A BIG Thank You Challenge

Paul took the boys to school this morning and I stayed tucked in bed grateful for a little more sleep as I waited for Harper to rise.

As she and I settled into the kitchen together, I started brewing coffee and pecked away checking messages on my phone.

One message jumped out from the others. My friend Lauren had written an hour earlier:

They are reading your letter on Q100!!!

Immediately, having not had my coffee and still getting my bearings, I was confused.

What letter? Who is reading what? My letter???? What had I done? What LETTER?

Then came the wave of clarity and I was stunned.

It was an email, not a letter. Or, at least that’s how I’d thought of it.  At the very least, it was certainly not something I expected to be read on a syndicated live radio broadcast in Atlanta, Nashville and Indianapolis. 

I stood in my kitchen as Harper sat in her bouncy chair, coffee brewing on the counter, dogs meandering around and I pulled up my email while my hands shook.

I knew what I had written, but in my own panic, I needed to re-read and re-familiarize myself with what had been publicly and unexpectedly shared.  

Everyone at The Bert Show:  

I wasn’t sure who exactly to address this to, so I included all of you. 

I caught your ardent plea soliciting letters for our troops overseas on my way to Emory Hospital Midtown this morning, and your discussion brought tears to my eyes. 

I had already planned on having our family participate, yet now in light of the exceedingly low number of letters received thus far, we’ll commit to writing as many as we can.  

Hopefully we’ll make an impact, albeit not a quantitative one, and at the very least give thanks to as many of our service men and women as possible.  

Tonight, we had a much-needed and unexpected dinner together as a family. A moment which doesn’t happen that often since my husband works very long and late hours. I often find myself frustrated by this, yet putting it into perspective within the context of the sacrifices our troops make, we’re very fortunate.  

Taking inspiration from your discussion this morning, as a family we sat down and talked about the sacrifices our service men and women make for us each day as well as the sacrifices that their families make.

As my six and eight year old sons began conceptualizing that families and troops go for prolonged periods of time apart and that moms and dads are not afforded the opportunity to share holidays, birthdays or weekends with one another, they were brought to tears.  

The conversation that followed about appreciation, gratitude, responsibility, freedom, service to our country and honoring those who have given their lives so we could enjoy dinner together; was a meaningful teaching moment.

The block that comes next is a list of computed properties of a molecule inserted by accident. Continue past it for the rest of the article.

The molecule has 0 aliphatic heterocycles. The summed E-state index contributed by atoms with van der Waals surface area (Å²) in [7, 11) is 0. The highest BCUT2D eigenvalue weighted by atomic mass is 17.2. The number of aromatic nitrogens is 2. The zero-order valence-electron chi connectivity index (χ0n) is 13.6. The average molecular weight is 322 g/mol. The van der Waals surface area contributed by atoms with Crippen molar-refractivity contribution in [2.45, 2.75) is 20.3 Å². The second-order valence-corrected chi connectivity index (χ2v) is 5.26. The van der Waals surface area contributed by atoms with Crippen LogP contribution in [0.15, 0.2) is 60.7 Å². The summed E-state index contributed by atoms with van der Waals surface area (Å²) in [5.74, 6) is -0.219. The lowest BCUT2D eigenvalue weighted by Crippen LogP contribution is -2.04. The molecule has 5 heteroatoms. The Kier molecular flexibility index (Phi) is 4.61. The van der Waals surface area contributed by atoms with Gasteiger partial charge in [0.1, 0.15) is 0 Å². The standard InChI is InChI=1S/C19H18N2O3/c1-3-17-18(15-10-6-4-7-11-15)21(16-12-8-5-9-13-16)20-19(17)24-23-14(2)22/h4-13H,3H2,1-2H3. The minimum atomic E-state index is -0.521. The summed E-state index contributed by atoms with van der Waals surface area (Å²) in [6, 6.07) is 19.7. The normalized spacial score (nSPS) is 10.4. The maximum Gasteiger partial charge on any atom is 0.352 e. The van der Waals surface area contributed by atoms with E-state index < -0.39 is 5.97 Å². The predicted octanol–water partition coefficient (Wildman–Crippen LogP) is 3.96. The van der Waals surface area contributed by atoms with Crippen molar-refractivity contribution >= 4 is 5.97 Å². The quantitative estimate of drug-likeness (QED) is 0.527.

I applaud your effort and I most sincerely hope more people will commit to supporting the letter writing campaign. 

Our family, like many, faces our own challenges. Through our own journey we have come to value and treasure appreciation, thankfulness and giving and receiving support.  

We’re humbled by the sacrifices that hundreds of thousands of other families and troops make each and everyday for us and we hope others will step outside of their own lives and find the purpose and meaning that giving thanks to these individuals can bring.  

Such a simple task with such profound impact for all and I hope thousands and thousands will accept your challenge.  

Thank you and Cheers-

As a family we’ll be on a letter writing campaign this weekend. A hand written letter campaign to give thanks to troops serving our country overseas. The goal of The Big Thank You  is to send 400,000 letters out so that service men and women will receive a hand written Thank You note on Thanksgiving Day.  

I’m leveling a challenge to each of you. Take a look in the mirror. Just for a second. Look at who you see and consider this.  

The face looking back at you looks just like the face of a mother, daughter or sister serving her country in Iraq or elsewhere.  Or maybe it’s the face of a father, brother or son serving in Afghanistan or elsewhere.  

The face of a member of our armed services who has missed every milestone in their families lives, hasn’t held that newborn baby, received or given a hug to a family member in months, counts the days until they can eat that home cooked meal, loves our country and is making a sacrifice everyday for you.  

Look back in the mirror and consider that the face looking back at you looks just like a wife, husband, son, daughter, mother, father, sister or brother. A family member at home, making an equally difficult sacrifice as a military family. Facing challenges and obstacles and making sacrifices as their loved one serves our country preserving and protecting our freedom.  

Now tell me you can’t find at least a few minutes to pick up a pen and a piece of paper and write a Thank You letter.   

I wrote my email last night because I was moved at the utter lack of response in writing a simple Thank You. I never expected it to be read, but now it has. What was a moving and eye opening teachable moment yesterday for our family as we sat around the dinner table together, was a moment that will serve, I can only hope, to inspire you to think, find grace in your heart, give pause, step outside of your own life and think about someone else. Make it your own teachable moment.   

A simple thank you is as fulfilling to the recipient as it is to the sender. Pay it forward and give thanks.  

Thank You!

For more information on the Big Thank You, as well as drop off locations in Atlanta, Nashville and Indianapolis, go here: Big Thank You

6 thoughts on “A BIG Thank You Challenge

  1. A friend forwarded your blog to me. What a gift you have in sharing your story. Thanks for promoting these letters for troops and I hope they get more letters in.

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